I am supporting Eric Garcetti for mayor because he best represents the potential for new leadership in Los Angeles. The changes that we need, however, run far deeper than what a new mayor can overcome. Unless participatory democracy becomes a greater cause in LA, Eric Garcetti -- or any mayor -- will be severely limited in their potential. Now, more than ever, the city and county need more democracy, more vision of sustainability, in order to overcome a dysfunctional system of remote control.
In case this seems like overblown rhetoric, just remember that it took federal court orders to: Reform the LAPD, stop illegal dumping of pollutants into Santa Monica Bay, and prohibit racial disparities in transit funding and order the MTA to provide more buses for the poor. LA was governed for several years by those federal court orders because of failures by local elected officials, a breakdown of democracy which left citizens powerless to exert much influence over local politics.
To the extent LA is governed locally, it is largely through appointed commissions -- zoning, planning, the ports, etc. -- composed of people who disproportionately live in places like Brentwood, San Marino and Pasadena, all further examples of governance by remote control.
The city and county governments are designed to be parochial bastions where the incumbent functions like a quasi-potentate over most development decisions, even where those decisions affect the city as a whole. For example, the first Council district has been notorious for permitting most of downtown development for several decades.
As voter turnout in this election reaches historical lows, it is no accident that the spending on campaigns have climbed to historic highs -- well over $33 million for the mayor's race alone, $60 million for all city races. Most of that money comes from groups that have special business before the city, not from groups interested in the public interest overall.
Reforms to address this lack of democracy are short-lived. LA's public finance law, which provided matching funds, has been shredded. LA's neighborhood councils, invented to offset neighborhood-based movements, are powerless except for modest chores like tree planting, and are only advisory in nature.
The Los Angeles Times, the original booster of LA's brand of uncontrolled growth, has turned critical on many issues in recent years, especially on policing, but tends to remain anchored to its downtown growth interests. The Times investigative teams face constant cutbacks, and the paper itself is subject to a billionaires' bidding war. Other than the Times current intelligence, the "entertainment capital of the world" is an embarrassing media wasteland in its television coverage of city politics.
In a metropolis sprawling 500 square miles, only three elected officials -- the mayor, city attorney and city controller -- are mandated to campaign on their vision of where the city is going and what its priorities should be. Actually, it is only the mayor who has broad leadership responsibility, since the controller is a narrow watchdog over fraud, waste and abuse and city attorneys concern themselves with prosecutions. Everyone but the mayor is essentially elected based on the immediate concerns of the most vocal elements in 15 council districts.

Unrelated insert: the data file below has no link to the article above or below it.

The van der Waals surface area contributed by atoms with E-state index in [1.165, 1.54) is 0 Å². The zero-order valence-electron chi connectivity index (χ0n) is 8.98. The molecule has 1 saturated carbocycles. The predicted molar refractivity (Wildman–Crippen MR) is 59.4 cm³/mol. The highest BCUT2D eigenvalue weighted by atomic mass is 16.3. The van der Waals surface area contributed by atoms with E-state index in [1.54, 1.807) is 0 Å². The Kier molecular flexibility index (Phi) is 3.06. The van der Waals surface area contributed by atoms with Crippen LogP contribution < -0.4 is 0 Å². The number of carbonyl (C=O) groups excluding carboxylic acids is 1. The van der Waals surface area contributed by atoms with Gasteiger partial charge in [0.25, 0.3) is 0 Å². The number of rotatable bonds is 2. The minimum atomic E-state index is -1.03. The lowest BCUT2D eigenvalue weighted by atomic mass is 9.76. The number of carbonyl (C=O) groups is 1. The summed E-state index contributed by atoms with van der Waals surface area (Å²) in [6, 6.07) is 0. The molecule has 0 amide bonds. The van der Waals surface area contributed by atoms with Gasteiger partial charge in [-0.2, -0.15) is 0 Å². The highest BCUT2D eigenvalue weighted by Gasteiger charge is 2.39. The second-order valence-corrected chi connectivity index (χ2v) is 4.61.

The Iron Triangle
Once in a while, a powerful cause arises that helps sweep a mayor into office. Tom Bradley's campaign was lifted by the civil rights movement and angry calls for police reform. Antonio Villaraigosa came to office on the dynamic support of a long-disenfranchised Latino community. Those elections mattered. Similarly, in recent years, the cause of the immigrant rights movement has been embraced by most politicians in LA as well, making the city an important outpost of reform.
Most of the time, however, city elections are an insiders' game, the insiders being an Iron Triangle of downtown developers, the pro-development labor federation and City Hall power brokers who perpetuate a growth machine. The machine lifts the bargaining power of city workers, which is good, at the expense of neighborhoods, which is bad, while at the same time generating record-scale sprawl, traffic jams, pollution and vast inequities. The best example of the Iron Triangle in its current dysfunction is the scandal of the 405 expansion project, which will run millions over budget and years past its deadlines, provide few benefits in comparison to its costs, and has been treated with shrugs and denials by virtually every candidate in this year's election. It took a frustrated billionaire, Elon Musk of Tesla Motors, to stir any public media attention to complications with the expansion project, and only because of his zany willingness to personally hire crews to expedite the construction project.
It should not have to be this way. Great cities like San Francisco, Chicago and New York face similar challenges from their own "iron triangles," but neighborhood interests, the media and local political clubs in those cities are far more powerful by a vast measure. Both political life and public policy outcomes are arguably better in those three cities.
LA has great entertainment, sports, vistas and beaches, but little political culture. LA's main influence on national politics is due to the many millions of dollars, and some stardust, donated by Hollywood and Westside entertainment figures. Ideas and inventions mainly come from the Bay Area and New York, and it is not accidental that so many of our power politicians -- speakers, governors, presidents -- arise from the vibrant political cultures of those three mega-cities.